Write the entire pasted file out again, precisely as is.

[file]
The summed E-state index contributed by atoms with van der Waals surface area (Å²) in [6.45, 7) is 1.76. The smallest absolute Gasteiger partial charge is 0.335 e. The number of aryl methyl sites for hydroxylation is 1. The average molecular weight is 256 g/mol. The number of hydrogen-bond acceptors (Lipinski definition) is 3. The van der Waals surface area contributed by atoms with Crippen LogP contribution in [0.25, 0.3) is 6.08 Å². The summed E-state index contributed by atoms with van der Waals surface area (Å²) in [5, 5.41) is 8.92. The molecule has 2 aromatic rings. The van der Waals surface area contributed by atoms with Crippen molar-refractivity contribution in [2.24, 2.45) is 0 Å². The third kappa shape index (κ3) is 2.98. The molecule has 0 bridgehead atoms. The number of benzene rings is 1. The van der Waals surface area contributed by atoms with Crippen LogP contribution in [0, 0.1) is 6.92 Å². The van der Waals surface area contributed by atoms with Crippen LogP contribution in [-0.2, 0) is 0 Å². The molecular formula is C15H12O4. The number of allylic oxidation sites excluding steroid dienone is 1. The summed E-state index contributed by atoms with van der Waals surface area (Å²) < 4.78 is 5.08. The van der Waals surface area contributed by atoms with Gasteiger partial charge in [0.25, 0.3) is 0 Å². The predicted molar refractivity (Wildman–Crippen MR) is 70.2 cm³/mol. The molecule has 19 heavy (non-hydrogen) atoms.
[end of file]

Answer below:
The summed E-state index contributed by atoms with van der Waals surface area (Å²) in [6.45, 7) is 1.76. The smallest absolute Gasteiger partial charge is 0.335 e. The number of aryl methyl sites for hydroxylation is 1. The average molecular weight is 256 g/mol. The number of hydrogen-bond acceptors (Lipinski definition) is 3. The van der Waals surface area contributed by atoms with Crippen LogP contribution in [0.25, 0.3) is 6.08 Å². The summed E-state index contributed by atoms with van der Waals surface area (Å²) in [5, 5.41) is 8.92. The molecule has 2 aromatic rings. The van der Waals surface area contributed by atoms with Crippen molar-refractivity contribution in [2.24, 2.45) is 0 Å². The third kappa shape index (κ3) is 2.98. The molecule has 0 bridgehead atoms. The number of benzene rings is 1. The van der Waals surface area contributed by atoms with Crippen LogP contribution in [0, 0.1) is 6.92 Å². The van der Waals surface area contributed by atoms with Crippen LogP contribution in [-0.2, 0) is 0 Å². The molecular formula is C15H12O4. The number of allylic oxidation sites excluding steroid dienone is 1. The summed E-state index contributed by atoms with van der Waals surface area (Å²) < 4.78 is 5.08. The van der Waals surface area contributed by atoms with Gasteiger partial charge in [0.25, 0.3) is 0 Å². The predicted molar refractivity (Wildman–Crippen MR) is 70.2 cm³/mol. The molecule has 19 heavy (non-hydrogen) atoms.